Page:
Atheism is not a a cult. A cult of non-belief is a ridiculous notion.

    I for one do not hang out in old halls drinking tea and plotting the downfall of theology. What a silly girl.

    I have explained umpteen times how I arrived at my own personal insight of the garbage you adhere to…however,once again.
    During a piece I was writing about Moses, I discovered there was nothing outside of the bible to back up the story. NOTHING.
    This I pursued until the inevitable conclusion was drawn: It is a fictional account, constructed (in all likelihood) during the Babylonian captivity.
    This led me to investigate the rest of the bible including Christianity, which ended up with investigations of Jesus and Creationism.
    Thus, I rejected the biblical account of these characters and events as largely fictional.
    I have no objection to what you believe. I don’t even object that you believe it is all truth. I DO object to you and others of a similar disposition espousing these beliefs in a public forum as the only truth, and worse, tacitly damning non-believers to Hell, and worst of all, heinous even, preaching this dogma to children who have little defenses.
    Atheism refutes the doctrine of religion. But is does not condemn if others think differently.

  46. Ark:

    “I DO object to you and others of a similar disposition espousing these beliefs in a public forum as the only truth, and worse, tacitly damning non-believers to Hell, and worst of all, heinous even, preaching this dogma to children who have little defenses.
    Atheism refutes the doctrine of religion. But is does not condemn if others think different.”

    You’re espousing your beliefs in a public forum, as are the other atheists and if you’re not declaring it as “the only truth,” I don’t know what you’re doing. Re-read your own blog. You are insulting believers and are preaching your dogma to whomever will listen, but most primarily to the non-religious in the attempt to make more converts.

    Atheism does not “refute the doctrine of religion.” Atheism does little more than insult believers and attempt to convert and indoctrinate others into its dogma. It does not condemn if others think differently? Oh my…now I’m laughing!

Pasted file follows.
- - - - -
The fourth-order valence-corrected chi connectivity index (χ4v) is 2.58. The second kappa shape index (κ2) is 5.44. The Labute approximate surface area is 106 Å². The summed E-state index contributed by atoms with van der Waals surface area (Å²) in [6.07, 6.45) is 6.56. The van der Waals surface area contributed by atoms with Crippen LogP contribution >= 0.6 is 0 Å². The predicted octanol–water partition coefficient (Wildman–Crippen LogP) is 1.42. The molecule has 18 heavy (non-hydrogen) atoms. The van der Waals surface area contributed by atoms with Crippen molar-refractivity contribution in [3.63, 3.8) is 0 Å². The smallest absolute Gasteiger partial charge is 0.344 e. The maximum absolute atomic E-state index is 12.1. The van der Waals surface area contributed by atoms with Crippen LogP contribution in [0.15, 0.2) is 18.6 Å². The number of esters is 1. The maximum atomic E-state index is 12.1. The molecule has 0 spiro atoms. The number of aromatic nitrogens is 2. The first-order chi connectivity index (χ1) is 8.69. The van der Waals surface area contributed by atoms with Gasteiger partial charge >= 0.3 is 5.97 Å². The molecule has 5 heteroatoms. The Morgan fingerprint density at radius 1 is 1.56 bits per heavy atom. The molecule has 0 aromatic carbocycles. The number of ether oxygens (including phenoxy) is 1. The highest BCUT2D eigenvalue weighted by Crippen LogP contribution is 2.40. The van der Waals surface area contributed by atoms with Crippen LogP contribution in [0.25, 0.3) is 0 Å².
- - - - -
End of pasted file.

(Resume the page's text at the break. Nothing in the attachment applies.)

Your blog on nearly 3/4 of the posts, insults those who think differently fairly regularly. You insult those who are religious, who believe in the supernatural, consistently.

  47. Sabio,

    It’s been a pleasure discussing things with you and I’ve learned a lot from you thus far. It was productive. And yes, I will stop by since I’m following you now, and will take the poll. I may incorporate one of the polls into a future blog. And thanks for telling me about the hierarchies, Sabio. I really appreciate your participation here.

  48. I’m sorry. You seem to have misunderstood.I have never once condemned a Christian to eternal damnation- not that I’m aware and if you find an example I will issue an apology.
    I have never even once suggested that a christian become an atheist on my blog. In fact I have said on more than one occasion that noone can change another individual. The individual can only change themselves.
    As for insulting….well, If you consider telling someone they are not nice for inculcating children and spreading a doctrine as truth that can not be demonstrably proved is an insult, then all I can say is suck it up.

    Beside, anyone who actually believes in the veracity of scripture, who considers the bible inerrant is either deluding themselves, genuinely needs help or is simply an idiot.
    Which one are you?
    Ask Sabio which one he was? Bet it wasn’t an idiot.

  49. Thank you, Warrioress.
    Likewise.
    I am sure I shall offend at sometime — given our positions, we should not be to comfortable at times.
    But I wager (as CS Lewis said), good Buddhists often have more in common with some Christians than many of their fellow Christians. Being “Christian” is (IMHO) not the bottom line. The bottom line can not be discerned by us. You feel your God can but we both agree, it is not easy for us to fathom.

  50. @ Ark,
    I won’t jump in. The tone & style is not to my liking. Sorry

  51. Before I gave myself completely over to following Jesus Christ and the bible, I regularly studied Buddhism and thought a lot of the philosophy. It has a lot of good ideals to offer. In some ways it really is compatible with the bible, and in some ways not, but yes, Sabio, I have no doubt we’ll offend one another over time, but I like the fact that you try not to and that you are quite candid and honest when you’re engaged on a difficult topic.

  52. @ Warrioress:
    Just to clarify: I am not Buddhish in any sense you may normally use the word. I have criticized Buddhism much on my blog. But I like many Buddhist insights into understanding how our minds work. Reincarnation, karma, Boddhisattvas and the like are all nonsense to me.

    Thanks for the compliments. It will be interesting to see how we do on dialogue over the coming months.

  53. Ark,

    I’m sorry you’re offended that the bible says you will go to hell, and that any non-Christian (non-believer in Jesus Christ) will go to hell. I do believe you’ll have to take it up with God and the writers of the bible, though…not me; I don’t think it is a lie. I believe the bible.